The Russian River watershed extends from Sonoma Mountain a hundred miles north into Mendocino County. The Southern Pomo Indians, who have lived along the river for millennia, gave it a name meaning “water on the east.” Two centuries ago, the Russians dubbed the river Slavyanka, or “little Slavic maiden.” Its name in Spanish was San Ygnacio and then the Rio Russo, or “Russian River,” as we know it today.

The Russian Empire began exploring the Alaskan coast in the 1740s. The valuable sea otter pelts brought back by early expeditions drew the Russians to enlist Alaskan natives to hunt otter, seal and beaver for them. Trading posts, settlements, and a territorial capital at Sitka sprang up along the coast.

In 1799, the czar granted the Russian-American Fur Co. a monopoly on the fur trade. In return, the company was charged with expanding colonization. Partnering with an American sea captain, the company found otters on the coast all the way south to Baja. In 1806, a Russian ship sailed into San Francisco Bay and negotiated a trade agreement for grain to feed the Alaskan settlements.

Finding no Spanish outposts north of the San Francisco Presidio, Russia established Port Rumiantsev at Bodega Bay in 1809. Three years later, nearby Fort Ross became the headquarters of Russian California. The Spanish responded to this meddling by extending the mission chain north to San Rafael and then, under newly independent Mexico, to Sonoma in 1823. For two decades, Russia and Mexico shared a fuzzy border that ran through Sonoma County.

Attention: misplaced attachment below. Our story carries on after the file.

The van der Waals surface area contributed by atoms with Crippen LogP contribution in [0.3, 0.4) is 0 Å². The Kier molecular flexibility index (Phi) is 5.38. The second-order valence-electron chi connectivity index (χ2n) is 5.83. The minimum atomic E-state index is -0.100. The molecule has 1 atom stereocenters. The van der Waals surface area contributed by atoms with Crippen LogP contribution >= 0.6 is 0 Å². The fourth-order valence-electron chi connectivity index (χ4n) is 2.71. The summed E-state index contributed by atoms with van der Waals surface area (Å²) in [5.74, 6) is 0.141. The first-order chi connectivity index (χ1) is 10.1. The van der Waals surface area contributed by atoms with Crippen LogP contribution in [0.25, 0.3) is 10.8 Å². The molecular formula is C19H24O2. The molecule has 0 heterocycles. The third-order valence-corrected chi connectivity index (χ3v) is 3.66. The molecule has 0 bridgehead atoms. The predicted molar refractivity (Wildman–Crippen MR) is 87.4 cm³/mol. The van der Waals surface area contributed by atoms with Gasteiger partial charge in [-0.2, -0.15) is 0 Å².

Russian California expanded to include Point Arena, Tomales Bay, the Farallon Islands, and three inland farming communities. One of these, Chernyk, was 20 miles from Fort Ross, near modern Graton. It had a barracks, agricultural buildings, fields of grain and vegetables, an orchard and a vineyard.

The Russian-Mexican relationship evolved from wariness into respect and even friendship. When Yelena Rotcheva, wife of Fort Ross’ manager, had a birthday party in 1841, Russians and Mexicans came together to celebrate for two days straight.

By then, the sea otter and seal populations were exhausted and the plan to supply Russia’s Alaskan settlements from California had not been realized. The Russians soon sold their holdings and sailed away.